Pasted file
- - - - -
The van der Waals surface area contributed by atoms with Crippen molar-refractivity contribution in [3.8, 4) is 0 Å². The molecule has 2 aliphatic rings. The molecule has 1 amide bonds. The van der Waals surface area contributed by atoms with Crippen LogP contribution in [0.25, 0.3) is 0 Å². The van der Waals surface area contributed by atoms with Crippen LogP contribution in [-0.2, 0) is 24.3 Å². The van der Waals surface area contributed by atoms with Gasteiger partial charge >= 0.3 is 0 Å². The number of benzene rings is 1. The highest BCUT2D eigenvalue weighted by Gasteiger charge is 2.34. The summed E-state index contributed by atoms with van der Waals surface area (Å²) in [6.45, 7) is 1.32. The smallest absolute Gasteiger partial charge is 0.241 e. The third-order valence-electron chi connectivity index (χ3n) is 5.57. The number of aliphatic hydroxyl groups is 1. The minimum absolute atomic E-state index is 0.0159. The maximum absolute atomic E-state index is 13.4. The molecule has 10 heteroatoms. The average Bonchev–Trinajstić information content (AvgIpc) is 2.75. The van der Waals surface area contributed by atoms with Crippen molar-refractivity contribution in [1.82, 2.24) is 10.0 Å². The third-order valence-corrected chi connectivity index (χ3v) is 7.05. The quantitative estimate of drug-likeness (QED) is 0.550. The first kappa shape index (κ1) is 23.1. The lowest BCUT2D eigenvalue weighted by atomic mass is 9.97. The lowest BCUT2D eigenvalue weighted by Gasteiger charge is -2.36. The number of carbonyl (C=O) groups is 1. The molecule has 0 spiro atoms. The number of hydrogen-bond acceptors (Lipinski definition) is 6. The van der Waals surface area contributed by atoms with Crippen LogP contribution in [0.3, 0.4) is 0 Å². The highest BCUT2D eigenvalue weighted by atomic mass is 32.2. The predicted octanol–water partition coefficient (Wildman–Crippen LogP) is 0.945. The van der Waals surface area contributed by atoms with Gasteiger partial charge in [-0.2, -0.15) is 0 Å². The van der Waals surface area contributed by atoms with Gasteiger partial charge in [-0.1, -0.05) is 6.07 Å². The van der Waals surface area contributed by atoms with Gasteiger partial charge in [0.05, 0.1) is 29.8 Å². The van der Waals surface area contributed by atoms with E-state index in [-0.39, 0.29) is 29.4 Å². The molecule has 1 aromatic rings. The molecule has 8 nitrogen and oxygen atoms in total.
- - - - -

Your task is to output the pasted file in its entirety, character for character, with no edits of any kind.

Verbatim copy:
The van der Waals surface area contributed by atoms with Crippen molar-refractivity contribution in [3.8, 4) is 0 Å². The molecule has 2 aliphatic rings. The molecule has 1 amide bonds. The van der Waals surface area contributed by atoms with Crippen LogP contribution in [0.25, 0.3) is 0 Å². The van der Waals surface area contributed by atoms with Crippen LogP contribution in [-0.2, 0) is 24.3 Å². The van der Waals surface area contributed by atoms with Gasteiger partial charge >= 0.3 is 0 Å². The number of benzene rings is 1. The highest BCUT2D eigenvalue weighted by Gasteiger charge is 2.34. The summed E-state index contributed by atoms with van der Waals surface area (Å²) in [6.45, 7) is 1.32. The smallest absolute Gasteiger partial charge is 0.241 e. The third-order valence-electron chi connectivity index (χ3n) is 5.57. The number of aliphatic hydroxyl groups is 1. The minimum absolute atomic E-state index is 0.0159. The maximum absolute atomic E-state index is 13.4. The molecule has 10 heteroatoms. The average Bonchev–Trinajstić information content (AvgIpc) is 2.75. The van der Waals surface area contributed by atoms with Crippen molar-refractivity contribution in [1.82, 2.24) is 10.0 Å². The third-order valence-corrected chi connectivity index (χ3v) is 7.05. The quantitative estimate of drug-likeness (QED) is 0.550. The first kappa shape index (κ1) is 23.1. The lowest BCUT2D eigenvalue weighted by atomic mass is 9.97. The lowest BCUT2D eigenvalue weighted by Gasteiger charge is -2.36. The number of carbonyl (C=O) groups is 1. The molecule has 0 spiro atoms. The number of hydrogen-bond acceptors (Lipinski definition) is 6. The van der Waals surface area contributed by atoms with Crippen LogP contribution in [0.3, 0.4) is 0 Å². The highest BCUT2D eigenvalue weighted by atomic mass is 32.2. The predicted octanol–water partition coefficient (Wildman–Crippen LogP) is 0.945. The van der Waals surface area contributed by atoms with Gasteiger partial charge in [-0.2, -0.15) is 0 Å². The van der Waals surface area contributed by atoms with Gasteiger partial charge in [-0.1, -0.05) is 6.07 Å². The van der Waals surface area contributed by atoms with Gasteiger partial charge in [0.05, 0.1) is 29.8 Å². The van der Waals surface area contributed by atoms with E-state index in [-0.39, 0.29) is 29.4 Å². The molecule has 1 aromatic rings. The molecule has 8 nitrogen and oxygen atoms in total.